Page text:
Look up the rake and trail specks for the original bike and then measure yours with the steel triples. I didn't know there was a "kit" for them. The difference will almost certainly be in the trail which will be changed by the offset between the steering stem centre and the fork centres. Easy to measure with a short straight edge and a tape measure across the top triple clamp if you have an original bike to compare to if not its a ground measurement.Sometimes though there is a curve ball from those days where the upper and lower triples have a different offset, I think my RC-30 was like this. I had two friends back in the 80's that both had 16" wheeled Guzzies both ex racers. One had a LM04 which he bought in Mandello when we were over there touring together and the other a T5. As I said both were ex racers and one was an "A" grader here that raced in the Castrol 6 hour a few times. Both had no complaints about the 16 inch front wheel other than the the lack of tyre choices after a while. I seem to recall at least one of them on the LM used Lazer tyres. I also had a factory Ducati TT2 back at that time I used on the track and it had a 16" front wheel and despite all the Ducatisti saying it was bad I never had an issue with it. The bike I mechaniced on in the IOM in 86 was also a factory 16" wheeled TT2 and it did practice and 2 races and then went on to do the rest of the F2 season in Europe and was never an issue on the roads or closed circuits either. Personally I think the 16" front just went out of fashion when race bikes stopped using them and people tried to justify it. Also Ducati riders especially and probably most others were used to slow steering bikes nothing like we have today and weren't used to the quicker more agile steering the 16 gave. Ducatis steered like a truck in the early 80's and Ducatisti thought that was great handling when in fact it was just a lot of stability. I remember my first ride on my RC-30 Honda over a fast piece of country road after years of riding the same road on my Hailwood Mille. I was just gobsmacked at how brilliant the Honda handling steering and suspension was. Ciao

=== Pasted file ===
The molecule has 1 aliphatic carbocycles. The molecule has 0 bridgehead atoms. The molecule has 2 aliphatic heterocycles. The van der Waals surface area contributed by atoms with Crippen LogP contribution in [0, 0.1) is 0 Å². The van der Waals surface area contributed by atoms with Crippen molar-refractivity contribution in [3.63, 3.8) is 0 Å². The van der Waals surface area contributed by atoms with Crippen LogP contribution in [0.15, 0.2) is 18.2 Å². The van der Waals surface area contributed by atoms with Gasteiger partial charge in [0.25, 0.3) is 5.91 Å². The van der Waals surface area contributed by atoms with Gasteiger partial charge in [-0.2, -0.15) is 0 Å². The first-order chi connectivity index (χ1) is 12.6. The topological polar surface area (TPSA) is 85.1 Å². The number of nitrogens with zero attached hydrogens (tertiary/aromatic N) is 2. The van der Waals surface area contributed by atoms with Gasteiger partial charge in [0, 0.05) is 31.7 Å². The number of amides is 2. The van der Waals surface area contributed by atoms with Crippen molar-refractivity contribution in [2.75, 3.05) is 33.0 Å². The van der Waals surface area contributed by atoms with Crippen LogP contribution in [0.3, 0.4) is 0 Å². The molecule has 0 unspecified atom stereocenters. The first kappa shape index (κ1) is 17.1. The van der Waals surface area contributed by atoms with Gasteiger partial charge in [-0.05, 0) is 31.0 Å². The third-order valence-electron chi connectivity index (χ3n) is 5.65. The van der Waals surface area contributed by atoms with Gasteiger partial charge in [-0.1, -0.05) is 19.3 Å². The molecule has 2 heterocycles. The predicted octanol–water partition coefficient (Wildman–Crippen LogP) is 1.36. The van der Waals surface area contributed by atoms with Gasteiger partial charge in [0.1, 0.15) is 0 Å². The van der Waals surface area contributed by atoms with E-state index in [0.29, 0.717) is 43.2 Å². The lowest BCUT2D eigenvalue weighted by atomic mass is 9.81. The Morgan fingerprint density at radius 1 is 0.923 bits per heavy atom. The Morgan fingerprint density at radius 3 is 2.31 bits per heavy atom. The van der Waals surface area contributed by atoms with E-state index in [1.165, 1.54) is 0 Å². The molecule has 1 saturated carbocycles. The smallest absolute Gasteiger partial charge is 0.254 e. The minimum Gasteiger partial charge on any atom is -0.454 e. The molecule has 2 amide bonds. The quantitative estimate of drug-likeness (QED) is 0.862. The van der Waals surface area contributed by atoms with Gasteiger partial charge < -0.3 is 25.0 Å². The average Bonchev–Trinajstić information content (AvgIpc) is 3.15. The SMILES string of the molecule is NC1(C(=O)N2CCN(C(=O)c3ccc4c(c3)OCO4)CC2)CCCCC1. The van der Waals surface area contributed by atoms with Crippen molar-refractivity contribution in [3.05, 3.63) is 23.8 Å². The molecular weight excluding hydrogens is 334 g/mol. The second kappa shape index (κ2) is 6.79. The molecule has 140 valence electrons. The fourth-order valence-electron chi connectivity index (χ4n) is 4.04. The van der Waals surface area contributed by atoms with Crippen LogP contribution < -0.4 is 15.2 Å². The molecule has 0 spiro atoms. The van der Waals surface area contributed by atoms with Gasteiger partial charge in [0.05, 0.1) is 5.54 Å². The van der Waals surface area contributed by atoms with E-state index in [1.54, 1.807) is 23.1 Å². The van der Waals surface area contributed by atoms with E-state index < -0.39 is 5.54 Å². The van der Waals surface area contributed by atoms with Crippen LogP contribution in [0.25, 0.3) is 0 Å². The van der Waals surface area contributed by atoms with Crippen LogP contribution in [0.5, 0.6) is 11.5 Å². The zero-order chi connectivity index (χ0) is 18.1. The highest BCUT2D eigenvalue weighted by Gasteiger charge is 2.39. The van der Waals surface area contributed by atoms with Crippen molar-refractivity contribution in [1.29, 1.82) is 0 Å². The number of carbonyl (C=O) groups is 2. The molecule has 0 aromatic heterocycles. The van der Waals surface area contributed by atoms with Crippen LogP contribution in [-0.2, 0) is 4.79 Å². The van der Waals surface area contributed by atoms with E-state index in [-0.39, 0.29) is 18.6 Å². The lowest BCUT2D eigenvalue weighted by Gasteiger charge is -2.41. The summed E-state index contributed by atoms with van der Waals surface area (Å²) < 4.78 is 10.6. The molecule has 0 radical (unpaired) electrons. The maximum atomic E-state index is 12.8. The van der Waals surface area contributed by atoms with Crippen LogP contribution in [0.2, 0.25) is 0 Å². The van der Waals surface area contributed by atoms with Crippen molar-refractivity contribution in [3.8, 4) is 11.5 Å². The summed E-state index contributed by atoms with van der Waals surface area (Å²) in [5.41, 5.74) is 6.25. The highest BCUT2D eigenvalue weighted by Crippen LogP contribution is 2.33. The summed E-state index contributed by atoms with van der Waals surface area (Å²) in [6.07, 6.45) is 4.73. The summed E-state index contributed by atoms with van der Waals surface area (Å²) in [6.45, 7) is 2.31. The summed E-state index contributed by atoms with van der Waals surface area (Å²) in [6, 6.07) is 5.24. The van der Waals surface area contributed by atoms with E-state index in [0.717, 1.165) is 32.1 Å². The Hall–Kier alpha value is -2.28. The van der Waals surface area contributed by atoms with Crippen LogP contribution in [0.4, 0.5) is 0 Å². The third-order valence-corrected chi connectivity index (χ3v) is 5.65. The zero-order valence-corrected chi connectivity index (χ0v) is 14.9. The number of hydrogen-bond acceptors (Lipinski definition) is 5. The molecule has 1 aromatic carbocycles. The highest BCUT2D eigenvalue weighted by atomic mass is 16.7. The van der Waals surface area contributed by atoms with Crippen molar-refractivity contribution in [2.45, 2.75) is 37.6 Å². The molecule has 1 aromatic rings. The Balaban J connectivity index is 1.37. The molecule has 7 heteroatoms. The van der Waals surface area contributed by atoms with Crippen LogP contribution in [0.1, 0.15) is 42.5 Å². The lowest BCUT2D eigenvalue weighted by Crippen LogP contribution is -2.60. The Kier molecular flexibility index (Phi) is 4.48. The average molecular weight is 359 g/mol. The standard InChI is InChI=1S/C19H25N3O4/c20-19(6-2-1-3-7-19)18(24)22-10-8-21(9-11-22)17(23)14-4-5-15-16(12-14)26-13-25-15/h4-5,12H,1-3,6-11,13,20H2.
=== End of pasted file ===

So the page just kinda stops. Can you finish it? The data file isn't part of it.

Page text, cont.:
49. 3 points
    Ya know, someone promised to "bring a handful of Cubanos" a few years back . . . . . . then showed up with a tankbag full of cigars.
  50. 3 points
    Took red out for a Sunday test flight... New exhaust installed, and sun came out a bit. With the new exhaust and crossover, she ran great. Arguably it’s a more linear throttle response through the rpm range. But it ran great before the exhaust change, so will need continued observations to confirm that initial thought. Mixed feeling on not having the mounting bracket on the agostini crossover. The start switch on red didn’t crank it over. Hmm. Played with clutch, checked if it was in gear, cycled kill switch, etc. Was about to pull seat and check breakers and/or relays, but one last try on start switch and she cranked. Started up fine then, and did again on shut-down and restart. Tiny seep from front brake Rez caused some paint damage to black paint on triple tree (sh!t). Veglia rpm gauge now has some slight condensation on inside of glass. Will have to poke around the forum to see how much I should worry about that... Still have the slight fueling “wandering” at lower rpm when at constant throttle. But a good ride and sweet running machine...